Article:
The winner will be the person who comments on the most blog posts during my current tour.
He or she can either have a character in my next book named after them, or choose an earlier book in the Deputy Tempe Crabtree series—either a paper book or e-book.

Tomorrow you can find me hanging out with George Cramer and I’m talking about taking a break—or not.

From the publisher, all formats:

For Kindle:

Amazon paperback:
For Nook

Saturday, November 8, 2014

Series or Single Title?

by June Shaw

In years past there were Nancy Drew mysteries, which countless people who became writers of mysteries read. I've heard many multi-published authors say they became inspired by reading those books. I am sad to say I read none of them. I wonder if it would help for me to read them now, although I think not. I think that to write modern mystery series better, I need to continue to read current ones. But if I'm wrong, it won't be the first time.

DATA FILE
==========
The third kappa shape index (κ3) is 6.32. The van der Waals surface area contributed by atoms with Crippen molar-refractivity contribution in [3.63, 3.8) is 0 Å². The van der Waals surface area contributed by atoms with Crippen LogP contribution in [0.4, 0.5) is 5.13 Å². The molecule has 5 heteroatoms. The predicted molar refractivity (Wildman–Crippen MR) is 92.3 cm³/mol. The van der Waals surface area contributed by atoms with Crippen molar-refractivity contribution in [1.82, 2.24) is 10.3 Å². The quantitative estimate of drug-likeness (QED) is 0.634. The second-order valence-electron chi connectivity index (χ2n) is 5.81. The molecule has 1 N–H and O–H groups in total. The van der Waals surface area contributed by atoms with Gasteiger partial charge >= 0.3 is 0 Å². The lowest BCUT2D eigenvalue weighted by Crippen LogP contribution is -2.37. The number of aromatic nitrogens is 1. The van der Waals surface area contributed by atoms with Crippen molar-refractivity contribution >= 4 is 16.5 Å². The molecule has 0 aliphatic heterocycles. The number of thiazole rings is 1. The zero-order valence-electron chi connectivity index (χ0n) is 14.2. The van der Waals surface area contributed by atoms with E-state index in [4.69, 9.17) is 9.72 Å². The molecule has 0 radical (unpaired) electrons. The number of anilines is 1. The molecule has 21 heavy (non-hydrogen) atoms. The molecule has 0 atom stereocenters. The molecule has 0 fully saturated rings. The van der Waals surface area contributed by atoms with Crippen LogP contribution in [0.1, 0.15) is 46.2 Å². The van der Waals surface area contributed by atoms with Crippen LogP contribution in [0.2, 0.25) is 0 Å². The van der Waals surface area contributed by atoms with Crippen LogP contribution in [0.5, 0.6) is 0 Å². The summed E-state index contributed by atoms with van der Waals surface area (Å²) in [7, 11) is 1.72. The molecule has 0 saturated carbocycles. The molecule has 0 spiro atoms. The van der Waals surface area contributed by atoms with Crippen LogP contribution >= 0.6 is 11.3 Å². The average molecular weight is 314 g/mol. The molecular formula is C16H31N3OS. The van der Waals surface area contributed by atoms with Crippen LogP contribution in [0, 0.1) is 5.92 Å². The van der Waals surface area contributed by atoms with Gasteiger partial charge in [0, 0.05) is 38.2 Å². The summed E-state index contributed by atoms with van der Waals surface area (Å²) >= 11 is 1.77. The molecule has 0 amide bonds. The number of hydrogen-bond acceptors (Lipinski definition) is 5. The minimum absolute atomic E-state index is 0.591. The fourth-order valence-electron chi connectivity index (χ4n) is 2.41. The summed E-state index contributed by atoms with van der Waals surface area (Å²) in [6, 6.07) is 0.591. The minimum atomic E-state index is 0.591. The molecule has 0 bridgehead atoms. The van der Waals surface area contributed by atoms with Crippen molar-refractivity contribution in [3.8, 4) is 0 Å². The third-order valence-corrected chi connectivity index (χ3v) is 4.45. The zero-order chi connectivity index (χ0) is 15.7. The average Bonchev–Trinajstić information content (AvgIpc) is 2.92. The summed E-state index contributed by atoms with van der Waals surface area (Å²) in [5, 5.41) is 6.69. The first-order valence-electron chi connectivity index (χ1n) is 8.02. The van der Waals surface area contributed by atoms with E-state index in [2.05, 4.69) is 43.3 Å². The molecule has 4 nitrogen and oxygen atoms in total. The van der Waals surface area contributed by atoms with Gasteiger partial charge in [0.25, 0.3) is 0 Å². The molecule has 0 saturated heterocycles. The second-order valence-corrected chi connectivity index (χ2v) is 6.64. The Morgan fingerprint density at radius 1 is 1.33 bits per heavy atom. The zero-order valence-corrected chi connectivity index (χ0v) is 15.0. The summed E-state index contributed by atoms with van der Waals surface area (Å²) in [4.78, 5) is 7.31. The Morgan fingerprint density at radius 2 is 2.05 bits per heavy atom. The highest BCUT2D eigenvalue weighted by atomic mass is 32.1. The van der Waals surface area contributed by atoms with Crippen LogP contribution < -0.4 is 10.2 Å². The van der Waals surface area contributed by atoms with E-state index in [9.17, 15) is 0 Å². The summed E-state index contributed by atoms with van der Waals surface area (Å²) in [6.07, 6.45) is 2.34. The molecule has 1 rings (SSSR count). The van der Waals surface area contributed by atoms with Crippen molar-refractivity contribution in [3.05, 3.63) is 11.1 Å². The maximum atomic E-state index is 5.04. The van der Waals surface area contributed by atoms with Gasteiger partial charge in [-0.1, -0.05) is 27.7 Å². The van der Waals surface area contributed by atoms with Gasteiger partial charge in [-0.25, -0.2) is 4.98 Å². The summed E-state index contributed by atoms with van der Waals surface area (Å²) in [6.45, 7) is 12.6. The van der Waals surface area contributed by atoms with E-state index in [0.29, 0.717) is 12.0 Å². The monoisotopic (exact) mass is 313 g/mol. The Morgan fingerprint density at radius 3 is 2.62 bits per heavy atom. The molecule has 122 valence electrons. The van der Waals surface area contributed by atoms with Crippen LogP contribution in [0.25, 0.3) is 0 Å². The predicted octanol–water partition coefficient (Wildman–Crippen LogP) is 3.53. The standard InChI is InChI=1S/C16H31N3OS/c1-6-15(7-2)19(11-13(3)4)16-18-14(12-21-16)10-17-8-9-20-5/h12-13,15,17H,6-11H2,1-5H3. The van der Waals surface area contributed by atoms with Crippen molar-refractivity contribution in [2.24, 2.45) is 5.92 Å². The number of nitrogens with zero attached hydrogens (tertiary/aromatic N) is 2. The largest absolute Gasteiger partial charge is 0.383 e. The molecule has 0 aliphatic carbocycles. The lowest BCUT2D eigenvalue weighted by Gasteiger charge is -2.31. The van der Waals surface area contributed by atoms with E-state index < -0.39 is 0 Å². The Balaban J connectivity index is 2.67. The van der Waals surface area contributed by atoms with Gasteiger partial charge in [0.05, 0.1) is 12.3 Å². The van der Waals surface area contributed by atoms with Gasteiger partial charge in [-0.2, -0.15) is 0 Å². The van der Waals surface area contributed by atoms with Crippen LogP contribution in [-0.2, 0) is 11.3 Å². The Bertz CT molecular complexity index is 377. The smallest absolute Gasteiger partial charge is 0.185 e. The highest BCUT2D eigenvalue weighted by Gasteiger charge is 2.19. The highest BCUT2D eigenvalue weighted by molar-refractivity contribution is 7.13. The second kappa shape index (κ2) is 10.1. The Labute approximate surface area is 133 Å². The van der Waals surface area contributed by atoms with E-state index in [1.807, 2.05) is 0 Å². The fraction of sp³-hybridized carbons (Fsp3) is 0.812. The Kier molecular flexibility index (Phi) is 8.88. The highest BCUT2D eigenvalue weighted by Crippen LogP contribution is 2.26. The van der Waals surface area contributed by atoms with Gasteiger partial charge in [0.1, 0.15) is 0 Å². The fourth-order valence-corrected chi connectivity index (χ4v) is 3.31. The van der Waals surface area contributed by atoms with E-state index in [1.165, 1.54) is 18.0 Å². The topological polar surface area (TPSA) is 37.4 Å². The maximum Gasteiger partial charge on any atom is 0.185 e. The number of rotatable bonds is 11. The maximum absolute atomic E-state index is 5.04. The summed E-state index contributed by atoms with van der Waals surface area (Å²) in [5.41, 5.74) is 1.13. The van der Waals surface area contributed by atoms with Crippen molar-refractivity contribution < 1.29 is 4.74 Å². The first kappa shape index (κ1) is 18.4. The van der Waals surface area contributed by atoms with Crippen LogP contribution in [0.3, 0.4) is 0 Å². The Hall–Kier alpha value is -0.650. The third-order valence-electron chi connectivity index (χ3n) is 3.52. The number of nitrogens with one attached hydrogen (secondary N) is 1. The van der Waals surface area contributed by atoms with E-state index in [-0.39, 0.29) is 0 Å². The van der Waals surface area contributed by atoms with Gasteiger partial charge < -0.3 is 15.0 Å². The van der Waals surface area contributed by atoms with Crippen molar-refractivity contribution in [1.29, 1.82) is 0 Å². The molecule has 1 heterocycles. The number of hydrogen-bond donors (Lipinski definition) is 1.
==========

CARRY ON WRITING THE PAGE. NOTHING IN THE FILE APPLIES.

I was blessed to have many people my age in my neighborhood and a park and large public pool and schoolyard with lots of activities that kept me outside having fun, so I must confess I seldom sat inside reading a book that wasn't for homework while I grew up. There was band and twirling practice and sewing for home ec, and if my English I teacher told me he was sending me to a literary rally for English, it wasn't my fault. Most of the test was grammar, which I knew well, especially because my mother annoyed me by always correcting the way I spoke as a young teen. Yeah, I won. Blame it on her and our excellent teacher.

But none of the fun I was experiencing included much literature. In class we read poems (Ugh, I thought, although I wrote and sold a few years later) and short stories (better), and mythology (fun!), but we never had to read a novel, so I didn't. Just occasionally someone handed me Little Women or some other classic and I sat still long enough to read it. Then wonderful people and events came to life.